Anselm (1033-1109) has been dubbed "the second Augustine." The excerpt below is from his famous work, Cur Deus Homo (Latin for Why the God-Man?), which discusses the incarnation and atonement of Christ. You may read the entire work here. Throughout the book, Anselm converses with "Boso." I am not sure if "Boso" was a real person or just a literary device intended to give the book a more conversational tone.
CHAPTER XXIV.How, as long as man does not restore what he owes God, he cannot be happy, nor is he excused by want of power.(Underlining has been added for emphasis)
Anselm.. If a man is called unjust who does not pay his fellow-man a debt, much more is he unjust who does not restore what he owes God.
Boso. If he can pay and yet does not, he is certainly unjust. But if he be not able, wherein is he unjust?
Anselm.. Indeed, if the origin of his inability were not in himself, there might be some excuse for him. But if in this very impotence lies the fault, as it does not lessen the sin, neither does it excuse him from paying what is due. Suppose one should assign his slave a certain piece of work, and should command him not to throw himself into a ditch, which he points out to him and from which he could not extricate himself; and suppose that the slave, despising his master's command and warning, throws himself into the ditch before pointed out, so as to be utterly unable to accomplish the work assigned; think you that his inability will at all excuse him for not doing his appointed work?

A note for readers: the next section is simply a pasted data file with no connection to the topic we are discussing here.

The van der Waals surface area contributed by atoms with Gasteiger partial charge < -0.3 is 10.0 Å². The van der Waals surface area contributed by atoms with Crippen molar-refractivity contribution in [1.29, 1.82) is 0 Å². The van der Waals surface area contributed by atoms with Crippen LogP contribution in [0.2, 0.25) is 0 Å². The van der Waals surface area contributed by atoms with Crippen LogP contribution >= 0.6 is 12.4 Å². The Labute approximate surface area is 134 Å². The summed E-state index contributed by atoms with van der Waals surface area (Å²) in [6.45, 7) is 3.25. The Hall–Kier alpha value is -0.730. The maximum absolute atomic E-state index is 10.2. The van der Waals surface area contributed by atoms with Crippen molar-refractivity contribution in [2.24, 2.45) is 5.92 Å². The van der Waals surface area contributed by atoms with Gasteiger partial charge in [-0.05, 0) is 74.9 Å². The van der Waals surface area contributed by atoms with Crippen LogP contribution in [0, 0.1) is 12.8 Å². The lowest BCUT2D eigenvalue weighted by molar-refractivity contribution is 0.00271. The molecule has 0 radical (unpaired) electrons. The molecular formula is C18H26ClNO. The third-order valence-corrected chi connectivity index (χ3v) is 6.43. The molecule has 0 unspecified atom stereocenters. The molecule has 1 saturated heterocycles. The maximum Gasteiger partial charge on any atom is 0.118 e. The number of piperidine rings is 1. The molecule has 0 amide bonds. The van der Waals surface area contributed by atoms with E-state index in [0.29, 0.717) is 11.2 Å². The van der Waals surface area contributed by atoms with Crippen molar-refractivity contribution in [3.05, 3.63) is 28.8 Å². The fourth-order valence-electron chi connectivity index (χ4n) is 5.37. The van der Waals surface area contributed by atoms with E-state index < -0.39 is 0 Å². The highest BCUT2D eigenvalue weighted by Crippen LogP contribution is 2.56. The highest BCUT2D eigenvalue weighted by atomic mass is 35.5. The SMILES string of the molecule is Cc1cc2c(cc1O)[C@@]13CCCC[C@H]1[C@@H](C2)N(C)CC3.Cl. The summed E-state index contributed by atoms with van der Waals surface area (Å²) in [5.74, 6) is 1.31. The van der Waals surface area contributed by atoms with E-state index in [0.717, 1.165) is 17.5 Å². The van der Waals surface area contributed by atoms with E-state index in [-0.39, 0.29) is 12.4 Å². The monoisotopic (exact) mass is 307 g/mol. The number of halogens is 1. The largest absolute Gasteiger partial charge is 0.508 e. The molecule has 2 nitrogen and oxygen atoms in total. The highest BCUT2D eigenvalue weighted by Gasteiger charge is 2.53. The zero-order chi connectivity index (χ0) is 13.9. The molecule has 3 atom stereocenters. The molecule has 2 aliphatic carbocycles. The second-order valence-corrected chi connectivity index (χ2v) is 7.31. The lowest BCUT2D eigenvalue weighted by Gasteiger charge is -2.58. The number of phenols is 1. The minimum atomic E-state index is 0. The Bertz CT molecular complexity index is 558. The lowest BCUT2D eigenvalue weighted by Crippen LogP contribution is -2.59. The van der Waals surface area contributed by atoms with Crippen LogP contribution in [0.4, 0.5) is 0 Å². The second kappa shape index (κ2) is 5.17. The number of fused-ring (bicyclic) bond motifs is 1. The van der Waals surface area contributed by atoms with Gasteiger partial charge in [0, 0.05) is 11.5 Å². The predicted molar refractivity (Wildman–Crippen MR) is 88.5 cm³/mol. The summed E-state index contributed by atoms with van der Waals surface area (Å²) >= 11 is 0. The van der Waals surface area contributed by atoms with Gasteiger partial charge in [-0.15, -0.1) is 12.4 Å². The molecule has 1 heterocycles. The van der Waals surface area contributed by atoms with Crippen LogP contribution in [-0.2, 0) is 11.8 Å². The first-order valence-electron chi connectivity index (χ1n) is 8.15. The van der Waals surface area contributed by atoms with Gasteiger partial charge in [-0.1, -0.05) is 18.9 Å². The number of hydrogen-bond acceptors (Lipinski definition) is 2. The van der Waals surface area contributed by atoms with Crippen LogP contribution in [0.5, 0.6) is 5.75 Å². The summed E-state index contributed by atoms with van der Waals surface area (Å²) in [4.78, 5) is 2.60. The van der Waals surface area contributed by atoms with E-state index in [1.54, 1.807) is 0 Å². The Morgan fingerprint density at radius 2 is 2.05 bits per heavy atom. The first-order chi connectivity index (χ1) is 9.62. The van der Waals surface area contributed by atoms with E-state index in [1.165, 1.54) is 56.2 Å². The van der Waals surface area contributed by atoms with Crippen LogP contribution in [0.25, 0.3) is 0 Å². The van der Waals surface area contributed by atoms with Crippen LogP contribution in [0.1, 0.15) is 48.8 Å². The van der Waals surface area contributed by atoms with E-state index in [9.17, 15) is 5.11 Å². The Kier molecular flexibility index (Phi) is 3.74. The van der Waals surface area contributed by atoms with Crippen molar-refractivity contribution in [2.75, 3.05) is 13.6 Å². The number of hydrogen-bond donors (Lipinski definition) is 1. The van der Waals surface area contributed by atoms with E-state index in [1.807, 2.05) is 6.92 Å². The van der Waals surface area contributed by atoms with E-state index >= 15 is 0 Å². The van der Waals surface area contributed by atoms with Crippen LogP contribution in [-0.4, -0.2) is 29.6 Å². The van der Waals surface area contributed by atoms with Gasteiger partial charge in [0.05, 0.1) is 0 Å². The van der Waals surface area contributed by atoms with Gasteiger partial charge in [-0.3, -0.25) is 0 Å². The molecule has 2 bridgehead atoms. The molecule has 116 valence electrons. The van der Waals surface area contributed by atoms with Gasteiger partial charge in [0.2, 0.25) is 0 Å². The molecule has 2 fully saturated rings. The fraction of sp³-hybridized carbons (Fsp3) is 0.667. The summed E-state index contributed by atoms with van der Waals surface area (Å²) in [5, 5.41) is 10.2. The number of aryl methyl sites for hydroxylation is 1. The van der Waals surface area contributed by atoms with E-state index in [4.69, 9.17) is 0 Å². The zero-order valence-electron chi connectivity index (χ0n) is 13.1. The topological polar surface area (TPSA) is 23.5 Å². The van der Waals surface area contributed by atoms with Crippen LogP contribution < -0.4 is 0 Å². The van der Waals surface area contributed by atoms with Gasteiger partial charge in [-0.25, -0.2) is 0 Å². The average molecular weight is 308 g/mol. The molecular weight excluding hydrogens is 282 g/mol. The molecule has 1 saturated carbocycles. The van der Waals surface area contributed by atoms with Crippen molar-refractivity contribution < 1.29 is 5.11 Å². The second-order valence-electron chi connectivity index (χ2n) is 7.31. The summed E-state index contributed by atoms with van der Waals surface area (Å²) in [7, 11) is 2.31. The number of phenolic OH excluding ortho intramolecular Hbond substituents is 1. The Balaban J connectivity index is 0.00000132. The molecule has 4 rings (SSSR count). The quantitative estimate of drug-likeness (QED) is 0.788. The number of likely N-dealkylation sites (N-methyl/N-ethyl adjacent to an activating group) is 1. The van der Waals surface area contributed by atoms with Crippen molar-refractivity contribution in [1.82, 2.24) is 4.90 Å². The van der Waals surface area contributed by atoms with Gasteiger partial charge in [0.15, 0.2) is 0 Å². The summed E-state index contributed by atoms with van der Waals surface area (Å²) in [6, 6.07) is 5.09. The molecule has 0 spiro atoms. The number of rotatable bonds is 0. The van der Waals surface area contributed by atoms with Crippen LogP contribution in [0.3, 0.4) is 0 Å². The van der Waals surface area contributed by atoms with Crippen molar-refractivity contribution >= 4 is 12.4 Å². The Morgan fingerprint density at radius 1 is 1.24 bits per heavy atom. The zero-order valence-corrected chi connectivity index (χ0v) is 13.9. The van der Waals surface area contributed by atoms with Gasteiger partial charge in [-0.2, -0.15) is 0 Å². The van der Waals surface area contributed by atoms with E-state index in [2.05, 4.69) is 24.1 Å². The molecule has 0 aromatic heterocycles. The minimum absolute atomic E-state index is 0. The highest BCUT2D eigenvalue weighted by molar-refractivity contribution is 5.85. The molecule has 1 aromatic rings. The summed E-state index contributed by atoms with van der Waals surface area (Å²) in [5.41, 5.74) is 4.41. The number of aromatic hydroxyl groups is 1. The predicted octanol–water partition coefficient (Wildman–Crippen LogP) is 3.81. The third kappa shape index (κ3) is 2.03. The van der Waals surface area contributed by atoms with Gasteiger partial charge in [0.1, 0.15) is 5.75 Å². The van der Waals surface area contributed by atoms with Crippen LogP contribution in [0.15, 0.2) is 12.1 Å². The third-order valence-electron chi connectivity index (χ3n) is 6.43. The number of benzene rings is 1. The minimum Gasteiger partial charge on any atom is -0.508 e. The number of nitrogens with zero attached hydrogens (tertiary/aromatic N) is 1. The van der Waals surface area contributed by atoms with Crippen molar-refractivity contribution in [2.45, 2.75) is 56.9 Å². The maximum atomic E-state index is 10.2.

Boso. By no means, but will rather increase his crime, since he brought his inability upon himself. For doubly has he sinned, in not doing what he was commanded to do and in doing what he was forewarned not to do.
Anselm.. Just so inexcusable is man, who has voluntarily brought upon himself a debt which he cannot pay, and by his own fault disabled himself, so that he can neither escape his previous obligation not to sin, nor pay the debt which be has incurred by sin. For his very inability is guilt, because he ought not to have it; nay, he ought to be free from it; for as it is a crime not to have what he ought, it is also a crime to have what he ought not. Therefore, as it is a crime in man not to have that power which he received to avoid sin, it is also a crime to have that inability by which he can neither do right and avoid sin, nor restore the debt which he owes on account of his sin. For it is by his own free action that he loses that power, and falls into this inability. For not to have the power which one ought to have, is the same thing as to have the inability which one ought not to have. Therefore man's inability to restore what he owes to God, an inability brought upon himself for that very purpose, does not excuse man from paying; for the result of sin cannot excuse the sin itself.